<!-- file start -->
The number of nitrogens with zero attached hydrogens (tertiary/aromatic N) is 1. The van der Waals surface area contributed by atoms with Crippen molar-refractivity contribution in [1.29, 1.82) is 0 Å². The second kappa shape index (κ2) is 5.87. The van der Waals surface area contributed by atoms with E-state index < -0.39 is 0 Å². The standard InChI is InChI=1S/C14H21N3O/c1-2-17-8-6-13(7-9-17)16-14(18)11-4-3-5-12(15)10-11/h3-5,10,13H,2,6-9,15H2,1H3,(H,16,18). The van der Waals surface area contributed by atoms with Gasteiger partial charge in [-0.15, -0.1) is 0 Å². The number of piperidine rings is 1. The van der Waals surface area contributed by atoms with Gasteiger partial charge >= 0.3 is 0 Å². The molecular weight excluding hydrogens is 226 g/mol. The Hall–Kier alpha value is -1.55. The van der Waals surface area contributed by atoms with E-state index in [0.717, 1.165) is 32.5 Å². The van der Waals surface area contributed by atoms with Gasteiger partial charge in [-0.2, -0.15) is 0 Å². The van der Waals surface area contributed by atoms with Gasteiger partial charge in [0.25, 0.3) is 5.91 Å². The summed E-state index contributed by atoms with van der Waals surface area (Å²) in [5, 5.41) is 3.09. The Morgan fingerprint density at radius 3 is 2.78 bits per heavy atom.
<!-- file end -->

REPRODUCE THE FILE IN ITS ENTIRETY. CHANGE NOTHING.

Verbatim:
The number of nitrogens with zero attached hydrogens (tertiary/aromatic N) is 1. The van der Waals surface area contributed by atoms with Crippen molar-refractivity contribution in [1.29, 1.82) is 0 Å². The second kappa shape index (κ2) is 5.87. The van der Waals surface area contributed by atoms with E-state index < -0.39 is 0 Å². The standard InChI is InChI=1S/C14H21N3O/c1-2-17-8-6-13(7-9-17)16-14(18)11-4-3-5-12(15)10-11/h3-5,10,13H,2,6-9,15H2,1H3,(H,16,18). The van der Waals surface area contributed by atoms with Gasteiger partial charge in [-0.15, -0.1) is 0 Å². The number of piperidine rings is 1. The van der Waals surface area contributed by atoms with Gasteiger partial charge >= 0.3 is 0 Å². The molecular weight excluding hydrogens is 226 g/mol. The Hall–Kier alpha value is -1.55. The van der Waals surface area contributed by atoms with E-state index in [0.717, 1.165) is 32.5 Å². The van der Waals surface area contributed by atoms with Gasteiger partial charge in [-0.2, -0.15) is 0 Å². The van der Waals surface area contributed by atoms with Gasteiger partial charge in [0.25, 0.3) is 5.91 Å². The summed E-state index contributed by atoms with van der Waals surface area (Å²) in [5, 5.41) is 3.09. The Morgan fingerprint density at radius 3 is 2.78 bits per heavy atom.